The tradition of beer brewing is very long, apparently around ten thousand years, making beer one of the oldest drinks. One thing is certain, though, the brewing process is so complicated that the beer basis must have been discovered (or invented) rather by chance. This probably occurred in Mesopotamia between the Euphrates and the Tigris rivers. Written documents of these procedures date back to 4,000 B.C.
Another written mention of beer can be found in the Chammurapi Code. The code of the Babylonian king Chammurapi, probably issued in 17th century B.C. (thus belonging to the earliest codes in the world), enacts, inter alia, rules of beer tapping, treatment, quality etc.
In the 15th century another ingredient began to be added to beer – the “spice” called hops – adding the typical bitterness. This was another important milestone in beer history.
A major step forward in brewing was also represented by the discovery of the French microbiologist Louis Pasteur (1822-1895), who discovered that yeasts were living microorganisms reproduced by sprouting (asexually), which makes their quantities grow exponentially. Yeasts are originators of the anaerobic process (a process without air access) transforming glucose contained in wort to ethyl alcohol and carbon dioxide.
Before 1876 when the German scientist Carl von Linde (1842–1934) invented the principle of machine cooling or refrigerator, the necessity to assure low temperatures for bottom fermentation and maturing of beer was resolved by icing in cellars. What is it? In winter, in periods of deep frosts, ice was extracted from a river and pond surface – ice cubes were cut with axes and long saws (see the photo above), taken out of the water and transported to the brewery cellar. If the cellar was well insulated the ice survived until the following winter or even longer under favourable conditions.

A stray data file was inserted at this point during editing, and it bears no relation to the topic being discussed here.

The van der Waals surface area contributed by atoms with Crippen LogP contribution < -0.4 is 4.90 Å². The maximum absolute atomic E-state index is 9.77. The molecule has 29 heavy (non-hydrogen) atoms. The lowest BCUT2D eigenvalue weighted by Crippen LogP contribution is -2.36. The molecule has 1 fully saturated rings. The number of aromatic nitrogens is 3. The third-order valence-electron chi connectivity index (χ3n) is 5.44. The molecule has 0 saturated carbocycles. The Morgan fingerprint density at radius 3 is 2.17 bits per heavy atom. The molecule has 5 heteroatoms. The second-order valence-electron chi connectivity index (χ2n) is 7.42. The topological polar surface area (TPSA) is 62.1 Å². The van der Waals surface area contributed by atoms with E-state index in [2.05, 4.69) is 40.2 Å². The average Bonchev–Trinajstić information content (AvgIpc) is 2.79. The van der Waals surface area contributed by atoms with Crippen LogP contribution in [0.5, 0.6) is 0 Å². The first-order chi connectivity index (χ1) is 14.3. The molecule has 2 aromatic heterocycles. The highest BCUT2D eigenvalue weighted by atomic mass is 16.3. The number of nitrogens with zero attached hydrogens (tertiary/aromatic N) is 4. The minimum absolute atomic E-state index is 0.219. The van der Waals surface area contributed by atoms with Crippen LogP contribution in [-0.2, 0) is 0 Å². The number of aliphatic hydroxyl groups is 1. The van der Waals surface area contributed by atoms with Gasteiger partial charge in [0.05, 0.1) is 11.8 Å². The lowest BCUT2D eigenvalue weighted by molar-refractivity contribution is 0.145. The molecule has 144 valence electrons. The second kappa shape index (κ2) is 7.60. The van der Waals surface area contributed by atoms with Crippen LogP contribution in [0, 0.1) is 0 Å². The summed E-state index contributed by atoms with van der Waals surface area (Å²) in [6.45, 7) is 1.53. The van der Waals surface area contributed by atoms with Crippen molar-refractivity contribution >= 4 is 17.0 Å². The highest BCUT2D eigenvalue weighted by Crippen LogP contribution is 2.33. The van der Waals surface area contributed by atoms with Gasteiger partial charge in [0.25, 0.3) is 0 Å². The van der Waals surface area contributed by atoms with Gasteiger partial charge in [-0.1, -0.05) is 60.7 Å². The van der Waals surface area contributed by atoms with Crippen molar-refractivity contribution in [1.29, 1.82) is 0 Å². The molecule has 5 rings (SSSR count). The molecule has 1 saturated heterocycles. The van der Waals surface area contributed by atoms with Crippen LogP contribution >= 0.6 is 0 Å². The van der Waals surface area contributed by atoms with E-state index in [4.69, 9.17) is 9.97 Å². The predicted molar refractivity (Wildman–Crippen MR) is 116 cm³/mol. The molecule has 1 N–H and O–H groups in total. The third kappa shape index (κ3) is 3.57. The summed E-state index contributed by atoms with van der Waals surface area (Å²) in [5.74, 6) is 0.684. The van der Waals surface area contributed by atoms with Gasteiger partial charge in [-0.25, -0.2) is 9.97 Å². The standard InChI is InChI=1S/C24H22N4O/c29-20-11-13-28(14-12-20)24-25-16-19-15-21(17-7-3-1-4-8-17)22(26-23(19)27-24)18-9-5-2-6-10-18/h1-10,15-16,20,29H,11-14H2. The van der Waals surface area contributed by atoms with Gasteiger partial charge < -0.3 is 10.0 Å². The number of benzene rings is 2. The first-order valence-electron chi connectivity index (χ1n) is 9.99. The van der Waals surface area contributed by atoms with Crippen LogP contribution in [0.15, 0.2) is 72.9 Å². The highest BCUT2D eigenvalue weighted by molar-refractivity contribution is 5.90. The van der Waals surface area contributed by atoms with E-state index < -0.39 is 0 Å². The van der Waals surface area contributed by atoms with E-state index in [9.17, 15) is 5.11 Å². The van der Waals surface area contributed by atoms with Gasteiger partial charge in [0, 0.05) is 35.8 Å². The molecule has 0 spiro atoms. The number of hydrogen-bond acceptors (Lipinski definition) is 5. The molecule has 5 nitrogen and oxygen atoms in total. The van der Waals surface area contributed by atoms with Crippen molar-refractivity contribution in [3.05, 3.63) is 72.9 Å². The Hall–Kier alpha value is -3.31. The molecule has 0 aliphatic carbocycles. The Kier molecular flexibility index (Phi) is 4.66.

The Czech Lands were written large in the history of brewing again in 1842 when the Plzeň Burgher Brewery produced the first batch of the bottom-fermented lager of unprecedented taste. The lager soon became a model and prototype of its kind imitated all over the world. The question is whether the miracle happened in Plzeň then by chance, by error or as a result of sensible consideration and a well thought-out experiment. Whatever, this is not relevant anymore.
Czechs hold yet another world historic primate: the Prague brewery U Fleků in Křemencova street in the New Town of Prague beer has been brewing uninterruptedly since 1499 (!), i.e. since the times of King Vladislav of Jagiellonia. Such a tradition would be hard to find elsewhere across our country and Central Europe.